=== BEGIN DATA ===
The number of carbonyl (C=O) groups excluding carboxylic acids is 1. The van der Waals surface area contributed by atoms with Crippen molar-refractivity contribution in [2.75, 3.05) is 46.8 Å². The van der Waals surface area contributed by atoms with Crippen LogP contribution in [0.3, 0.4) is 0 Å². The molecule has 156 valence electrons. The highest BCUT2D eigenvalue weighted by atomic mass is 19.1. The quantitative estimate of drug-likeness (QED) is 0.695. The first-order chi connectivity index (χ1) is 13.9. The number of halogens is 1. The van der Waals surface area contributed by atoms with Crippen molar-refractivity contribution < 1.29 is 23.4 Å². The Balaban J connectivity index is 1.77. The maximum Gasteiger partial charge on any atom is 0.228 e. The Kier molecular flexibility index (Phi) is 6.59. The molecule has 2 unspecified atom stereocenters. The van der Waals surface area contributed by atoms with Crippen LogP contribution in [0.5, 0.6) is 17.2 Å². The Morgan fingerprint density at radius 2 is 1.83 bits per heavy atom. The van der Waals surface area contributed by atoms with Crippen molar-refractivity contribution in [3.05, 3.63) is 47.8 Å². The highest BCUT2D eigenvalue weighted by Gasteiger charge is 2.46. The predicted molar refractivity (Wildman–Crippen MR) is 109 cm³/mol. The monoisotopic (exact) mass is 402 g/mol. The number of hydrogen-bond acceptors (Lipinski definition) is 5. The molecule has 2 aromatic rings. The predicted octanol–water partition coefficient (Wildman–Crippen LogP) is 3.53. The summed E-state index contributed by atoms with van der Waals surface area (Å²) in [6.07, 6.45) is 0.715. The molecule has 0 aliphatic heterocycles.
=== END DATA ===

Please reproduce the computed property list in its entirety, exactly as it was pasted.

The number of carbonyl (C=O) groups excluding carboxylic acids is 1. The van der Waals surface area contributed by atoms with Crippen molar-refractivity contribution in [2.75, 3.05) is 46.8 Å². The van der Waals surface area contributed by atoms with Crippen LogP contribution in [0.3, 0.4) is 0 Å². The molecule has 156 valence electrons. The highest BCUT2D eigenvalue weighted by atomic mass is 19.1. The quantitative estimate of drug-likeness (QED) is 0.695. The first-order chi connectivity index (χ1) is 13.9. The number of halogens is 1. The van der Waals surface area contributed by atoms with Crippen molar-refractivity contribution < 1.29 is 23.4 Å². The Balaban J connectivity index is 1.77. The maximum Gasteiger partial charge on any atom is 0.228 e. The Kier molecular flexibility index (Phi) is 6.59. The molecule has 2 unspecified atom stereocenters. The van der Waals surface area contributed by atoms with Crippen LogP contribution in [0.5, 0.6) is 17.2 Å². The Morgan fingerprint density at radius 2 is 1.83 bits per heavy atom. The van der Waals surface area contributed by atoms with Crippen molar-refractivity contribution in [3.05, 3.63) is 47.8 Å². The highest BCUT2D eigenvalue weighted by Gasteiger charge is 2.46. The predicted molar refractivity (Wildman–Crippen MR) is 109 cm³/mol. The monoisotopic (exact) mass is 402 g/mol. The number of hydrogen-bond acceptors (Lipinski definition) is 5. The molecule has 2 aromatic rings. The predicted octanol–water partition coefficient (Wildman–Crippen LogP) is 3.53. The summed E-state index contributed by atoms with van der Waals surface area (Å²) in [6.07, 6.45) is 0.715. The molecule has 0 aliphatic heterocycles.